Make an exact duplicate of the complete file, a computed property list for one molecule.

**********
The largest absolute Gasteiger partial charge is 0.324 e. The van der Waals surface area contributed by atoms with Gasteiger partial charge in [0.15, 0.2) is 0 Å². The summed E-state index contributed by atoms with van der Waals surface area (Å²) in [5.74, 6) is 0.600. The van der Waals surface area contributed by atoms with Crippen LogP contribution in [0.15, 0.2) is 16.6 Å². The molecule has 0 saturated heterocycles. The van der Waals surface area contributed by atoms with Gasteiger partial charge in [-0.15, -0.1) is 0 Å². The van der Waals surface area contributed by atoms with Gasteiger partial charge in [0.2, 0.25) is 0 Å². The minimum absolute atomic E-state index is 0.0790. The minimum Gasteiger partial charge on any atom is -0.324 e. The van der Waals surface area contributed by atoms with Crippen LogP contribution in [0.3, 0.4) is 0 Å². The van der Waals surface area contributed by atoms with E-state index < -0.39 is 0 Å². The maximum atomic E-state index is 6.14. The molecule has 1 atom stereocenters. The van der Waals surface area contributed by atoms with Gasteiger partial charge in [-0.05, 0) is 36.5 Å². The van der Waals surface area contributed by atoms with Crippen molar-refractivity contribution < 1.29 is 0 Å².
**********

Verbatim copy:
The largest absolute Gasteiger partial charge is 0.324 e. The van der Waals surface area contributed by atoms with Gasteiger partial charge in [0.15, 0.2) is 0 Å². The summed E-state index contributed by atoms with van der Waals surface area (Å²) in [5.74, 6) is 0.600. The van der Waals surface area contributed by atoms with Crippen LogP contribution in [0.15, 0.2) is 16.6 Å². The molecule has 0 saturated heterocycles. The van der Waals surface area contributed by atoms with Gasteiger partial charge in [-0.15, -0.1) is 0 Å². The van der Waals surface area contributed by atoms with Gasteiger partial charge in [0.2, 0.25) is 0 Å². The minimum absolute atomic E-state index is 0.0790. The minimum Gasteiger partial charge on any atom is -0.324 e. The van der Waals surface area contributed by atoms with Crippen LogP contribution in [0.3, 0.4) is 0 Å². The van der Waals surface area contributed by atoms with E-state index < -0.39 is 0 Å². The maximum atomic E-state index is 6.14. The molecule has 1 atom stereocenters. The van der Waals surface area contributed by atoms with Gasteiger partial charge in [-0.05, 0) is 36.5 Å². The van der Waals surface area contributed by atoms with Crippen molar-refractivity contribution < 1.29 is 0 Å².